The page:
Weekly #7: Wikipedia: A great source of information for everybody

Blog topic for the week: Which should be considered more trustworthy: A published, subscription-based, encyclopedia such as Encyclopedia Britannica, or the well known (and well feared in some instances) free, web-based, collaborative, user-generated resource, we know as Wikipedia?

In today’s day and age, I would vote Wikipedia.  Based on the semester’s lectures and readings, and the wealth of information I have learned, I would argue my vote is well educated and thought-through, although many would argue otherwise based on the nature of the beast.

During high school and college, I was taught to never, ever use Wikipedia.  Our teachers instilled much fear in our little eager-to-succeed brains that if we cited Wikipedia for a project, we will fail, and if we fail, we will be doomed for life.  So basically we never used Wikipedia…ever. And although that was my mindset only several years ago, much has changed since, and Wikipedia has grown to a worldwide phenomenon and has become a great resource for information.

Based on the nature of Wikipedia, and the fact it is constantly updated, the information is likely to be accurate and trustworthy.

Wikipedia is updated constantly, whereas, published encyclopedias are outdated the moment they are sent to press.  Wikipedia will always be more up-to-date compared to published encyclopedias, thus they are more useful and one can trust the information is current.  In relation to the 2008 terrorist attacks in Mumbai, according to a blog post on ReadWriteWeb, by the end of the first day following the attacks, the associated Wikipedia entry “had been edited more than 360 times, by 70 different editors referring to 28 separate sources from news outlets around the web.”  In relation to breaking news on Wikipedia, a similar situation happened when a New York Times reporter was kidnapped by the Taliban.  Another interesting viewpoint is Wikipedia Thuggery in relation to Wikipedia entries about global warming, and another when American courts turn to Wikipedia during trials.  Furthermore, Here Comes Everybody, by Clay Shirkey, has an entire chapter dedicated to Wikipedia.  Shirky notes that the Wikipedia entry “7 July 2005 London bombings” received more than 1,000 edits in the first four-hours of existence! And that was in 2005, image what the posting/response rate would be now?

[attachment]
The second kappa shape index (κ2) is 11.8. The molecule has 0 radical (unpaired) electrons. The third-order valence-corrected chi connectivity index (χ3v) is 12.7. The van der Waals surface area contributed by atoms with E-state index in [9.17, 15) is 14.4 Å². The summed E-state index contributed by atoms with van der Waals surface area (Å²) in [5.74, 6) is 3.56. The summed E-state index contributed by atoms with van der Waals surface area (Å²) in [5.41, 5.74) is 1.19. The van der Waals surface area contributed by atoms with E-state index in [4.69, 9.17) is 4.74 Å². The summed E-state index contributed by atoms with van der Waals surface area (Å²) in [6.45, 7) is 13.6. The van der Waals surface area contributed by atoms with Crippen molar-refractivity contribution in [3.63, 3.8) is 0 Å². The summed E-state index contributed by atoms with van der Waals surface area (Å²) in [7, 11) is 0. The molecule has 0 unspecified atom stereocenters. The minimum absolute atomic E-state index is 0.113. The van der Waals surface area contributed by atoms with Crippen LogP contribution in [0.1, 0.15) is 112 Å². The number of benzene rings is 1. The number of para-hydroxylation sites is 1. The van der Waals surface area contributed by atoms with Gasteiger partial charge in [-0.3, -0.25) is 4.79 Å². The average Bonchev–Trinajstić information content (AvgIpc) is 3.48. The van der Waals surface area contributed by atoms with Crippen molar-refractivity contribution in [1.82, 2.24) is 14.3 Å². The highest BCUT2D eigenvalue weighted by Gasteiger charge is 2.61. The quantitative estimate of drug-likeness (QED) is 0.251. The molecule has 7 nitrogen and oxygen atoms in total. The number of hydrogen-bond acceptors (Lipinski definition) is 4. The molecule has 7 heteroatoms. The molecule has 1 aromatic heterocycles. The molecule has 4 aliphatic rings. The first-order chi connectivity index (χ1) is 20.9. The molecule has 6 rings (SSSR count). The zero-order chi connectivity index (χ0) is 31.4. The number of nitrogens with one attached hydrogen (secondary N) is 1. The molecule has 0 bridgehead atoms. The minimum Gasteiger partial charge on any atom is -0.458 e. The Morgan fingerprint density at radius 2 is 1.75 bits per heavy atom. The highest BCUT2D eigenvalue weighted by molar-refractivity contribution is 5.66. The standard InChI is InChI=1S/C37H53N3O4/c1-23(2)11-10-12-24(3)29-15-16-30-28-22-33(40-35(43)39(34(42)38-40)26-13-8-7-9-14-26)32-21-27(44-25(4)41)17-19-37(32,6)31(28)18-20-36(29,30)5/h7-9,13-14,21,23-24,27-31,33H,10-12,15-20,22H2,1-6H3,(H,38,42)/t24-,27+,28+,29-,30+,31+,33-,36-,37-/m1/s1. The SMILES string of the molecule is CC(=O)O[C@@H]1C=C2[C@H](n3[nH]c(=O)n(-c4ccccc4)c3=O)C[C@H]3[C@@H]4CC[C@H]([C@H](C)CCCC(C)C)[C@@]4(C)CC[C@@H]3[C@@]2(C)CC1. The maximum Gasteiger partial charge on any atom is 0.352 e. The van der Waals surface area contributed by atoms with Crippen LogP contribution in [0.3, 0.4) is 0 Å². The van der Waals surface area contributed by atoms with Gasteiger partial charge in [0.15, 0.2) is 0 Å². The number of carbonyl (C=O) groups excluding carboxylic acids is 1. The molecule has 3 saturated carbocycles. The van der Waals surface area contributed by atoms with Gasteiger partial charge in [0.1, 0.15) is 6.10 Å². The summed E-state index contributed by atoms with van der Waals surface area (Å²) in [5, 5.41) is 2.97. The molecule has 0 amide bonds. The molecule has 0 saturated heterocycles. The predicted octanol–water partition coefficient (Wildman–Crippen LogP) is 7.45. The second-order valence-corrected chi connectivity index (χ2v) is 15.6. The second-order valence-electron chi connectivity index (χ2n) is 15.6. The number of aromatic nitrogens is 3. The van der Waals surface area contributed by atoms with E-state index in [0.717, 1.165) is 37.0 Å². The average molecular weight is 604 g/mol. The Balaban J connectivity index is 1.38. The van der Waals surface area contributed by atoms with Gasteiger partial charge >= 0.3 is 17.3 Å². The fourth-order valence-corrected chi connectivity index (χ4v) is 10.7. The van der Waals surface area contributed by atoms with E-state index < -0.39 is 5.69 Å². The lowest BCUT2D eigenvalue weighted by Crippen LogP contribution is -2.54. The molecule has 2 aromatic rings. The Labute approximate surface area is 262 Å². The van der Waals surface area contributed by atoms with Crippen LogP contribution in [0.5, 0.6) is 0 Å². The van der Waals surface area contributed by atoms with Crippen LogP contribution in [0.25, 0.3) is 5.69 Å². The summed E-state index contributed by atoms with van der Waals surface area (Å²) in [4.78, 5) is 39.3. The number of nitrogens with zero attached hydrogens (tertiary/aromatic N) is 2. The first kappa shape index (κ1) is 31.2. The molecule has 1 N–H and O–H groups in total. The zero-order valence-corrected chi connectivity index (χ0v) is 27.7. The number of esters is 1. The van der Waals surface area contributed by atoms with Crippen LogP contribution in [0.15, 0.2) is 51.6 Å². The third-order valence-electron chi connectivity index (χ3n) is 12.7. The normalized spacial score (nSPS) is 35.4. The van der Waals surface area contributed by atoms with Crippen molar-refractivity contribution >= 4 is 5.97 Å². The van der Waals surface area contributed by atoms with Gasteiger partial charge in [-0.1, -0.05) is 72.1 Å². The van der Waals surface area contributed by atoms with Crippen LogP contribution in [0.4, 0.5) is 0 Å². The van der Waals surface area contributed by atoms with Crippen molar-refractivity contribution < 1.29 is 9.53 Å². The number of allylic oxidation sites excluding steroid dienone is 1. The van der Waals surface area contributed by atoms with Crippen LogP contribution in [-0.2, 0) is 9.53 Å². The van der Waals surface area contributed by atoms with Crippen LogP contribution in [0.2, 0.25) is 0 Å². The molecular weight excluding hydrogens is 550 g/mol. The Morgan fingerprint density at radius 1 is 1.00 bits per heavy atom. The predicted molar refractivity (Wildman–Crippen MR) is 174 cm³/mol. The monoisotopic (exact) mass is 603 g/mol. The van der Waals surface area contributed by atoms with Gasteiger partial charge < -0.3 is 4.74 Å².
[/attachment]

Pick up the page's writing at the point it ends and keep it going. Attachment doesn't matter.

Wikipedia provides easy access to hundreds of links: news, scholarly publications, graphics, etc.

Wikipedia is much more than encyclopedic-like entries; it is a massive conglomeration of links to hundreds of millions of Web sites.  Entries such as United States of America and Barak Obama, have hundreds of citations and links that take you away from Wikipedia for more information.  So if you simply don’t trust something (such as the campaign to change “Hello” to “Heaven-O”) you see on Wikipedia, click on the link and get a second reference.

“Wikipedia is able to aggregate individual and often tiny contributions, hundreds  of millions of them annually, made by millions of contributors, all performing different functions” – Shirky, pg 118

Many refer the Web as much more than a network of computers, but rather an endless Web of people.  Internet for Peace, a nonprofit organization, is advocating that “the Web” be awarded a Nobel Peace Prize.  In my opinion, that is taking it a little too far, but I do believe Wikipedia and other social networking sites have unlimited possibilities for connecting like-minded people worldwide.

So should we trust Wikipedia? Yes, yes we should.  However trust Wikipedia in a smart way; don’t believe everything you hear or see, make sure the information is credited and cited.

“[Wikipedia] is not the product of collectivism but of unending argumentation.  The articles grow not from harmonious thought but from constant scrutiny and emendation.” –Shirky pg. 139


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